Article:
Advice for modeling for dependent variable with ceiling effect with brms


As a long-time user of frequentist stats, I am trying to convert to Bayesian modeling, so I am quite new to the Bayesian approach and, therefore, to Stan. So I apologize if my question comes off as naive.

I am trying to model data that has something like a bimodal distribution. This data is motor performance after stroke. Many of the stroke motor scales have a fairly strong ceiling effect, like below:

The model has three independent variables and one random effect. The formula is:
motor_score ~ lesion_load_z + lesion_side + lesion_volume_z + (1|site)

Motor score is scaled between 0 and 1, lesion load and lesion volume are z-scored and lesion side and site are categorical. Lesion side has 2 levels and site has 21 levels. I have 242 samples total.

The first approach that I tried is using a Beta glm with:

mod1 = brm(NORMED_MOTOR ~ Total_Percsub_Cramer_z + LesionSide + Lesion_Volume_z + (1|SITE), data=reduced_modeling_df, family=Beta(link="logit"), iter = 6000, chains = 6)

This model converges fine but the fit isn’t great :

The second approach I tried is scaling (i.e., z-score) the outcome and then trying to fit a gaussian mixture:

mix = mixture(gaussian, gaussian)
mod2 = brm(NORMED_MOTOR_z ~ Total_Percsub_Cramer_z + LesionSide + Lesion_Volume_z + (1|SITE), data=reduced_modeling_df, iter = 6000, chains = 6, family=mix)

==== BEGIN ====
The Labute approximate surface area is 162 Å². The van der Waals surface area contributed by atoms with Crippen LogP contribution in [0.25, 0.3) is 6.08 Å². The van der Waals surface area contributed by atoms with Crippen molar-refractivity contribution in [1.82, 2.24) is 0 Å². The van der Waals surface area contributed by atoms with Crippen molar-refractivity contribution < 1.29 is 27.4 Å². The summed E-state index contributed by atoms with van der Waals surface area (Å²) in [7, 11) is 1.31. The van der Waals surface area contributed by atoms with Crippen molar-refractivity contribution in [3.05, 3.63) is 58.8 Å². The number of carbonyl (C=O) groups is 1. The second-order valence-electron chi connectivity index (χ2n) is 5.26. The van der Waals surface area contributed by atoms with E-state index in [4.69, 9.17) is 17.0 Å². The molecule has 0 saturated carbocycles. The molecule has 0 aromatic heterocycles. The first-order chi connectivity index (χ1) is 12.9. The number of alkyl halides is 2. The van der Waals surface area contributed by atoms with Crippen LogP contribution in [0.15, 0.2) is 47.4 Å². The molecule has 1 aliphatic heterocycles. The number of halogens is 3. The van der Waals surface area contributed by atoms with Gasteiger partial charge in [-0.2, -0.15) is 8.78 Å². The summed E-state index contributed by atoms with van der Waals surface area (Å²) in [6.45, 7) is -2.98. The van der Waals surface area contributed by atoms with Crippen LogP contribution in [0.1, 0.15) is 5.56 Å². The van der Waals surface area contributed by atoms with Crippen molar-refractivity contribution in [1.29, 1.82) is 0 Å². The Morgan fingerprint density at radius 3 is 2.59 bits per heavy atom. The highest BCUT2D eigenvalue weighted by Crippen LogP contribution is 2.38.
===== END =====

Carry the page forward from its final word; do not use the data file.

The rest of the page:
For this model, it has trouble converging with the errors:
1: There were 150 divergent transitions after warmup. See
to find out why this is a problem and how to eliminate them.
2: There were 180 transitions after warmup that exceeded the maximum treedepth. Increase max_treedepth above 10. See
3: Examine the pairs() plot to diagnose sampling problems

4: The largest R-hat is 3.25, indicating chains have not mixed.
Running the chains for more iterations may help. See
5: Bulk Effective Samples Size (ESS) is too low, indicating posterior means and medians may be unreliable.
Running the chains for more iterations may help. See
6: Tail Effective Samples Size (ESS) is too low, indicating posterior variances and tail quantiles may be unreliable.

And the pp_check looks really weird as the model is predicting outlandish values:

My intuition is that the beta distribution is the right approach, but I am not sure how to intelligently change the parameters of the model to improve the fit. I have tried adjusting priors but nothing so far is affecting much. Are there parameters that I can adjust to get the fit a bit closer? Any advice is very much appreciated!


Hello @willi3by , at face value the beta response model seems like a sensible choice here.